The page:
As a security guard for an apartment complex years ago, I was required to check on the well-being of a resident. I first attempted contact by telephone but the resident did not answer. I then knocked on the apartment door and still got no response. I entered the unit and found the resident sitting on the couch facing the television set and away from me, apparently expired. I could detect no movement in her shoulders or chest that would indicate breathing. I also found out the hard way that the resident had a cat when said feline came from a blind corner and ran in front of me down the hallway, nearly giving me a heart attack. I knew from experience that what bothered people most about seeing a deceased person was the so-called death mask, so I refrained from looking into the resident’s face. I simply secured the room, called 911 and they took care of the rest. The coroner confirmed that the lady had indeed passed away.

I though nothing of the incident until about a month later when, walking by the same apartment unit around the same time in the afternoon as the discovery, I heard what sounded like a pained moan. Going back to the lobby of the complex, I met the new tenants, a husband and wife, and asked if they had guests in their apartment for the day. They responded that they did not, and I played it off by saying it must have been someone else’s TV set I heard. I wondered then whether it was the spirit of the former tenant manifesting herself to me from beyond.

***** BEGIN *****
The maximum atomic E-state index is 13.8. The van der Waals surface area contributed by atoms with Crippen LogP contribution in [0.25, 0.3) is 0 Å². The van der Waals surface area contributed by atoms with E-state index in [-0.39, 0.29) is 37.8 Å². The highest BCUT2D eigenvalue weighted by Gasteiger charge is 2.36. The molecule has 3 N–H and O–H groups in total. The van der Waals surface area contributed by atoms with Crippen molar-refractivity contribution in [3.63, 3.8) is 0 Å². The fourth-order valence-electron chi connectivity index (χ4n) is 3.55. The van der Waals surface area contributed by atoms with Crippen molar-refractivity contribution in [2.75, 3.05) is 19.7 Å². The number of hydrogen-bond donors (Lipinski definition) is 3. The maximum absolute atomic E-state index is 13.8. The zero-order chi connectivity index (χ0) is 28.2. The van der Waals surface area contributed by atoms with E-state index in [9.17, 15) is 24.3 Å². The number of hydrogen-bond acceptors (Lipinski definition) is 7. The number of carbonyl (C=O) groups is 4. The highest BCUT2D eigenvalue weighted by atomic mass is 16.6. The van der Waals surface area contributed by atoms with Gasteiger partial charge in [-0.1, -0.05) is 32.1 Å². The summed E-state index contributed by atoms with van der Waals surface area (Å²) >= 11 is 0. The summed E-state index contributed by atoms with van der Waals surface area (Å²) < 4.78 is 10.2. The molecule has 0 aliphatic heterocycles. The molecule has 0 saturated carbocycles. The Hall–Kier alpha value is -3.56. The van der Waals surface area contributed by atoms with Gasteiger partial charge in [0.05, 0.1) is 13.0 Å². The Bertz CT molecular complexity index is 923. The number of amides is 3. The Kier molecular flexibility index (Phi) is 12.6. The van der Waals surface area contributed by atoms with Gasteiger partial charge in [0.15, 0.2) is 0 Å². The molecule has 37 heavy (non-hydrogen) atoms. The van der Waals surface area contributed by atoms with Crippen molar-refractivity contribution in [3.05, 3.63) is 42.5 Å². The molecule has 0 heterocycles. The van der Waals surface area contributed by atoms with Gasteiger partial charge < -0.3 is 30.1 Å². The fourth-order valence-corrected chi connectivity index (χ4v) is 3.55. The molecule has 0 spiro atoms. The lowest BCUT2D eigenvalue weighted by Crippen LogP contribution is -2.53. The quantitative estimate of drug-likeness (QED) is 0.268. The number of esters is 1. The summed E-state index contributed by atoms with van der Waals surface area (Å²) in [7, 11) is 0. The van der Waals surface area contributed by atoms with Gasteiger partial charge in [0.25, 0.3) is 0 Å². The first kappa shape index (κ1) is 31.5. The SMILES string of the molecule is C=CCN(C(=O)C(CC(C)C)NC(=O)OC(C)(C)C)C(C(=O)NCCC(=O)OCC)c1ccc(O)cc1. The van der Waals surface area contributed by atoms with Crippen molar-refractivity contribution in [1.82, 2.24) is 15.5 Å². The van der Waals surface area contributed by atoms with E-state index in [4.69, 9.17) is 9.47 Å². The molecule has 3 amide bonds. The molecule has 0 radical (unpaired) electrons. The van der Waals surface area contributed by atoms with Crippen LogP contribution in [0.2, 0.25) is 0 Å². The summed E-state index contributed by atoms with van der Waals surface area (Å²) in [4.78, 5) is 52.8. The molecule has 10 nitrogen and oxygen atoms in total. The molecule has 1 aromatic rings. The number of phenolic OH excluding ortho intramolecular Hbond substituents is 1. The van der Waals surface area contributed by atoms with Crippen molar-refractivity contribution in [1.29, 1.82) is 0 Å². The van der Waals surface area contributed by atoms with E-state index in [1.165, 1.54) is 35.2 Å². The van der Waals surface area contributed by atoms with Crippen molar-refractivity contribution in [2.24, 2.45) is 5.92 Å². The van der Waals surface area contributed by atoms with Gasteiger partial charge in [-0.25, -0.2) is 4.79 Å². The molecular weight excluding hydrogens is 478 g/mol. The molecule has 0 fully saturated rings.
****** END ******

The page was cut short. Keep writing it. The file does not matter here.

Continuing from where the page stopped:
When I went to chaperone a group of middle school students to the annual Shakespeare Festival in Ashland, Oregon, we stayed at the campus of a local university. On the second night there, I began to shower after all the students had gone to their quarters. I experienced the eerie feeling of someone watching me, with a concurrent and abrupt drop in room temperature. I got giant-sized goose bumps and dried up and dressed hurriedly to join the other chaperones having snacks and coffee in the meeting area. On the bus ride back, several teachers began telling ghost stories associated with the campus and I speculated whether what I encountered might have had to do with the supernatural occurrences there.